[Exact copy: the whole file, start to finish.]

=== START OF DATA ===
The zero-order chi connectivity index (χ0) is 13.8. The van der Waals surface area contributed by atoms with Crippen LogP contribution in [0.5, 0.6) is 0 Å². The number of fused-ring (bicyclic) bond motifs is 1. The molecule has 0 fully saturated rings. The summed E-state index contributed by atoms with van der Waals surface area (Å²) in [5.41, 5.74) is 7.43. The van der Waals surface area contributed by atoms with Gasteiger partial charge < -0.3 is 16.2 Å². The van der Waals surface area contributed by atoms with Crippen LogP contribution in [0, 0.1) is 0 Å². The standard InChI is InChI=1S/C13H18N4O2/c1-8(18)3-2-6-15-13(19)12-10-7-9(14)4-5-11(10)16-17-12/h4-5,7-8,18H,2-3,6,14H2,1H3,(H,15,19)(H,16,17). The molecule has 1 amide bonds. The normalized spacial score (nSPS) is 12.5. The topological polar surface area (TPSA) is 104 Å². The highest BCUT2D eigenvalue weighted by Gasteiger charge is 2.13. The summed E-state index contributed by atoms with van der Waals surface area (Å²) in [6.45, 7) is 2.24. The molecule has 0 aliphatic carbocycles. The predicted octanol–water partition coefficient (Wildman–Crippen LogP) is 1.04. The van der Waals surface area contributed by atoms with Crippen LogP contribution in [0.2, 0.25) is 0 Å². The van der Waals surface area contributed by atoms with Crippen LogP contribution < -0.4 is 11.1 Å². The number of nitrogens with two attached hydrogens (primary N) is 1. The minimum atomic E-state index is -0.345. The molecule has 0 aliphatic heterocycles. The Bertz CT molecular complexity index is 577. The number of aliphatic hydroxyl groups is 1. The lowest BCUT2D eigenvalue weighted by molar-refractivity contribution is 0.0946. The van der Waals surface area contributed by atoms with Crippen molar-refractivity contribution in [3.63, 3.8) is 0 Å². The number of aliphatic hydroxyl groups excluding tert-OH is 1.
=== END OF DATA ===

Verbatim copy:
The zero-order chi connectivity index (χ0) is 13.8. The van der Waals surface area contributed by atoms with Crippen LogP contribution in [0.5, 0.6) is 0 Å². The number of fused-ring (bicyclic) bond motifs is 1. The molecule has 0 fully saturated rings. The summed E-state index contributed by atoms with van der Waals surface area (Å²) in [5.41, 5.74) is 7.43. The van der Waals surface area contributed by atoms with Gasteiger partial charge < -0.3 is 16.2 Å². The van der Waals surface area contributed by atoms with Crippen LogP contribution in [0, 0.1) is 0 Å². The standard InChI is InChI=1S/C13H18N4O2/c1-8(18)3-2-6-15-13(19)12-10-7-9(14)4-5-11(10)16-17-12/h4-5,7-8,18H,2-3,6,14H2,1H3,(H,15,19)(H,16,17). The molecule has 1 amide bonds. The normalized spacial score (nSPS) is 12.5. The topological polar surface area (TPSA) is 104 Å². The highest BCUT2D eigenvalue weighted by Gasteiger charge is 2.13. The summed E-state index contributed by atoms with van der Waals surface area (Å²) in [6.45, 7) is 2.24. The molecule has 0 aliphatic carbocycles. The predicted octanol–water partition coefficient (Wildman–Crippen LogP) is 1.04. The van der Waals surface area contributed by atoms with Crippen LogP contribution in [0.2, 0.25) is 0 Å². The van der Waals surface area contributed by atoms with Crippen LogP contribution < -0.4 is 11.1 Å². The number of nitrogens with two attached hydrogens (primary N) is 1. The minimum atomic E-state index is -0.345. The molecule has 0 aliphatic heterocycles. The Bertz CT molecular complexity index is 577. The number of aliphatic hydroxyl groups is 1. The lowest BCUT2D eigenvalue weighted by molar-refractivity contribution is 0.0946. The van der Waals surface area contributed by atoms with Crippen molar-refractivity contribution in [3.63, 3.8) is 0 Å². The number of aliphatic hydroxyl groups excluding tert-OH is 1.